I have told my North American students over and over how much they would learn by taking a class in any of those three places. Since the classes are aimed at students in those cultures, they are much cheaper. (Though most of these same workshops do not organize hotels or transportation either, so it takes a bit more of an enterprising photographer to manage one of these workshops.) I have had a couple students who took me up on the suggestion, including a Canadian who took a class with me in Mexico City and a New Yorker who took a class with me in Vietnam. Afterward, they both spoke very highly of their experience and how the people in those cultures encouraged and supported them. I know from my time in Bangladesh, for example, hospitality is such an important part of that culture that any “outsider“ will end up feeling like a welcomed (even honored) guest.

I started to realize, watching my intern as she is creating her own less than formal, non-degree course of study,that she was thinking innovatively about her education in photography. Wisdom (or lack of funds) prompted her to very clearly define what she wanted out of her educational experience. Currently, she is interning with my wife and me, learning about the commercial side from me and the fine-art side from my wife. I am guessing she will eventually work with other photographers, where I am hoping she will have the most success by diving right in, like she did with us.

Amidst all this thinking about education for photographers, I am continuing to work on Photo Synesi, http://www.photosynesi.com/. Photo Synesi is another type of alternative learning strategy, where aspiring photographers are able to get in-depth and personalized reviews of their work by professionals in the form of both written and spoken feedback. While I obviously have a stake in Photo Synesi, in the context of this blog and my own mental meanderings, the service it offers is one more argument for each photographer defining their own educational path.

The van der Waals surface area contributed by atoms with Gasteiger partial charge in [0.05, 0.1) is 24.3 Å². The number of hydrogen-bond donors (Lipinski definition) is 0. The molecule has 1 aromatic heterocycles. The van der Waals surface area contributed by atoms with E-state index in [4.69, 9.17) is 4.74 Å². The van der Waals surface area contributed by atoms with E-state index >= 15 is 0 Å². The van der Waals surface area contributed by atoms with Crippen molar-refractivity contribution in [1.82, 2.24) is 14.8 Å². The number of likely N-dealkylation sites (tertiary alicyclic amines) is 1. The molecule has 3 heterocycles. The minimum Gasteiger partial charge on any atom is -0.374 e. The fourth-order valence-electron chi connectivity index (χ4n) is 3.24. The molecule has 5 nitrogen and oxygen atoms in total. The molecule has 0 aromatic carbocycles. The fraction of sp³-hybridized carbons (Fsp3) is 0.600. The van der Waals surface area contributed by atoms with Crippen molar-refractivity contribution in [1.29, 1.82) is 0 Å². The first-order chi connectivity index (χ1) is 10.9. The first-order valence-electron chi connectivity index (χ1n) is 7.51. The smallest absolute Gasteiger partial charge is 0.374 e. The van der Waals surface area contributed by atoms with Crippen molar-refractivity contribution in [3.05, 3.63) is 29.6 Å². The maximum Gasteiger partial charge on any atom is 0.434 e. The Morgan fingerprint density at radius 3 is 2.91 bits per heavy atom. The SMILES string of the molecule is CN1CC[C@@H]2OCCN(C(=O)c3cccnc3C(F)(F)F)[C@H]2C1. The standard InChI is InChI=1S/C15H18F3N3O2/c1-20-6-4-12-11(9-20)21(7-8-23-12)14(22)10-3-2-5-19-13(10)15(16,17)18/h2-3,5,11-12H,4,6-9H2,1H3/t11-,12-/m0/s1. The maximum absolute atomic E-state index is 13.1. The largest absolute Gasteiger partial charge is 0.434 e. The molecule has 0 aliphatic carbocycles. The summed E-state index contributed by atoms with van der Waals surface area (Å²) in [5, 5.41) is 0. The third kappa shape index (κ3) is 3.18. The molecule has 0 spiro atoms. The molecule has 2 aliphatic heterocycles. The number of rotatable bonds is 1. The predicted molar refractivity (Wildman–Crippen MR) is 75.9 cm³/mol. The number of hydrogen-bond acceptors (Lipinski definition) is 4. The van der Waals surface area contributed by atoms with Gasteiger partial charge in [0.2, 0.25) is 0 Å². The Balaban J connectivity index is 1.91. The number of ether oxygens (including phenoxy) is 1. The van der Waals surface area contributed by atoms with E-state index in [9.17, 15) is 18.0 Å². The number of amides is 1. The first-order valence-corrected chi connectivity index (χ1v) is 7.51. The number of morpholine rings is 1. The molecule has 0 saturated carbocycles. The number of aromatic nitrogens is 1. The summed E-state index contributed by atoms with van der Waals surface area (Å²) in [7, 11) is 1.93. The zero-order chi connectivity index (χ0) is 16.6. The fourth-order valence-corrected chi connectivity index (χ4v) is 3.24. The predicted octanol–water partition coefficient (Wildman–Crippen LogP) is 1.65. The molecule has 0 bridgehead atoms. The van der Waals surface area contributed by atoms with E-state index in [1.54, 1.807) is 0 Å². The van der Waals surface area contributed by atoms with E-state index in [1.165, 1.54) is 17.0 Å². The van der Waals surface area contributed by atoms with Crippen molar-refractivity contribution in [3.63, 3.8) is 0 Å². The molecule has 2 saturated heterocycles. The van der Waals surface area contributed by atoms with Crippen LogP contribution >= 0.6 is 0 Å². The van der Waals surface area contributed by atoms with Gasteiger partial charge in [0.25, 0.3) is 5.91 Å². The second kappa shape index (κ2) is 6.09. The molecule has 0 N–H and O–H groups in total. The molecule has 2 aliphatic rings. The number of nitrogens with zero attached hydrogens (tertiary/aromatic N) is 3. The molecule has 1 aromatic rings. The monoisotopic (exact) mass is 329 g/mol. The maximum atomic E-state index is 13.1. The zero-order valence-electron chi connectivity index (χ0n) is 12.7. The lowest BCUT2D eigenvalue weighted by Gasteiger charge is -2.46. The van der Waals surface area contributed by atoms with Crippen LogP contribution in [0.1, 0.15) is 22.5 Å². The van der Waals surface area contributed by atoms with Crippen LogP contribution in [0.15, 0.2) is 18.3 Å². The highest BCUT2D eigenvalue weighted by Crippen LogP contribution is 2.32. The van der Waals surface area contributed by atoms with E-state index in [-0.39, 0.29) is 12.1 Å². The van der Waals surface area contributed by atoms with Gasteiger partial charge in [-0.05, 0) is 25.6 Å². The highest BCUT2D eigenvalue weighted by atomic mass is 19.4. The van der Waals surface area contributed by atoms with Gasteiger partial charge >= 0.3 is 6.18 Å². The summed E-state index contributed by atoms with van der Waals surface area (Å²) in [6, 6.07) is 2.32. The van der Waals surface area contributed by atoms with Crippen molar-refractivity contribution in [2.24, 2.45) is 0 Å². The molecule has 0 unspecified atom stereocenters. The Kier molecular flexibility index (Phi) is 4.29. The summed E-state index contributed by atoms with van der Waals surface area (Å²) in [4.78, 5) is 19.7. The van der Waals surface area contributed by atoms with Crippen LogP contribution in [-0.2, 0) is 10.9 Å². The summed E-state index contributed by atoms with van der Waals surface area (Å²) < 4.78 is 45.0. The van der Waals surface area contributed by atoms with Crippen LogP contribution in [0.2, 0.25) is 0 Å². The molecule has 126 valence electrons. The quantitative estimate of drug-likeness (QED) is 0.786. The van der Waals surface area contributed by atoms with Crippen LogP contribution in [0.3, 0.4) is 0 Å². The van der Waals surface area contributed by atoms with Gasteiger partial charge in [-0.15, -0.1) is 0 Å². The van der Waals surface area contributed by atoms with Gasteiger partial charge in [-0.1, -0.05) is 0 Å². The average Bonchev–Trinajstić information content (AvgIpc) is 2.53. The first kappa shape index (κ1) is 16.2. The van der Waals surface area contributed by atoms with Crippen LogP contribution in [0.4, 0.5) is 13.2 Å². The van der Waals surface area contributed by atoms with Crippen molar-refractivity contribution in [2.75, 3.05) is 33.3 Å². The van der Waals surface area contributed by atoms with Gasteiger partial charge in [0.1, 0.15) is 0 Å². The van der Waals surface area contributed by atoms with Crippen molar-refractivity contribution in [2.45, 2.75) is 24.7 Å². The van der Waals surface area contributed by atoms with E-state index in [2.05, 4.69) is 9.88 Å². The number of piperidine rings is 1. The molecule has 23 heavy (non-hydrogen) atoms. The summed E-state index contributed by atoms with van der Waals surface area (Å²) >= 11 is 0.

On the heels of watching a photographer-in-the-making create her own educational path, I was recently introduced to the Photo Essay Workshop of the PhotoWorkShop China 2011, which being held in conjunction with the College of Arts and Communication of Beijing (China) Normal University. Read more at: http://photoworkshopchina.com/default.aspx Larry M. Kushner, a photographer in Southern California and an instructor of photography at L.A. Pierce College in Woodland Hills, California is leading the workshop. One of the many unique aspects of the class is that the American students will be working with Chinese students on a daily basis. That sounds like a particularly interesting way to both build skills as a photographer and get an insider’s perspective on Chinese life and culture.

Then it hit me. That was the revelation to me! The key to growth as a photographer is thinking innovatively and finding the best resources for learning based on what the individual photographer needs. Unless you need the degree (with the accompanying letters,) ignoring peers, media campaigns and marketing messages can be hard, but it is often the only way to get what you want in photography education (and in life in general.)